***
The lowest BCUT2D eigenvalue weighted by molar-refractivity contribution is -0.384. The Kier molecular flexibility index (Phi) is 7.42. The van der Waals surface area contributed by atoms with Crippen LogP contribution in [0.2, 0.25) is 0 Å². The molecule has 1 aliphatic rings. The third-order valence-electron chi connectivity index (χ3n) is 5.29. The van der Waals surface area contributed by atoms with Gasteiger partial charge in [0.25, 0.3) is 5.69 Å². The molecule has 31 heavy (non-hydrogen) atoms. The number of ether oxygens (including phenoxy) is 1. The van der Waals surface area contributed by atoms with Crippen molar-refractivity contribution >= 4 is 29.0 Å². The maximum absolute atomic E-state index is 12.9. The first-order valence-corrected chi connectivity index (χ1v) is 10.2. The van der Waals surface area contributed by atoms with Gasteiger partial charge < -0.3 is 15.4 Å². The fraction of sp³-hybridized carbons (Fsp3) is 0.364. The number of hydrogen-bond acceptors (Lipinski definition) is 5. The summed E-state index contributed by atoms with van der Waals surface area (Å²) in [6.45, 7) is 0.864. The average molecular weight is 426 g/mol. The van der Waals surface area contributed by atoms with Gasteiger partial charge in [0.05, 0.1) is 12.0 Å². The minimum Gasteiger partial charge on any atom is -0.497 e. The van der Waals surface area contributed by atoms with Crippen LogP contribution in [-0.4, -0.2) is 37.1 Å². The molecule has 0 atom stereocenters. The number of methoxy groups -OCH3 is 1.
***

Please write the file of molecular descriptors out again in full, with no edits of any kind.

The lowest BCUT2D eigenvalue weighted by molar-refractivity contribution is -0.384. The Kier molecular flexibility index (Phi) is 7.42. The van der Waals surface area contributed by atoms with Crippen LogP contribution in [0.2, 0.25) is 0 Å². The molecule has 1 aliphatic rings. The third-order valence-electron chi connectivity index (χ3n) is 5.29. The van der Waals surface area contributed by atoms with Gasteiger partial charge in [0.25, 0.3) is 5.69 Å². The molecule has 31 heavy (non-hydrogen) atoms. The number of ether oxygens (including phenoxy) is 1. The van der Waals surface area contributed by atoms with Crippen molar-refractivity contribution >= 4 is 29.0 Å². The maximum absolute atomic E-state index is 12.9. The first-order valence-corrected chi connectivity index (χ1v) is 10.2. The van der Waals surface area contributed by atoms with Gasteiger partial charge < -0.3 is 15.4 Å². The fraction of sp³-hybridized carbons (Fsp3) is 0.364. The number of hydrogen-bond acceptors (Lipinski definition) is 5. The summed E-state index contributed by atoms with van der Waals surface area (Å²) in [6.45, 7) is 0.864. The average molecular weight is 426 g/mol. The van der Waals surface area contributed by atoms with Gasteiger partial charge in [0.05, 0.1) is 12.0 Å². The minimum Gasteiger partial charge on any atom is -0.497 e. The van der Waals surface area contributed by atoms with Crippen LogP contribution in [-0.4, -0.2) is 37.1 Å². The molecule has 0 atom stereocenters. The number of methoxy groups -OCH3 is 1.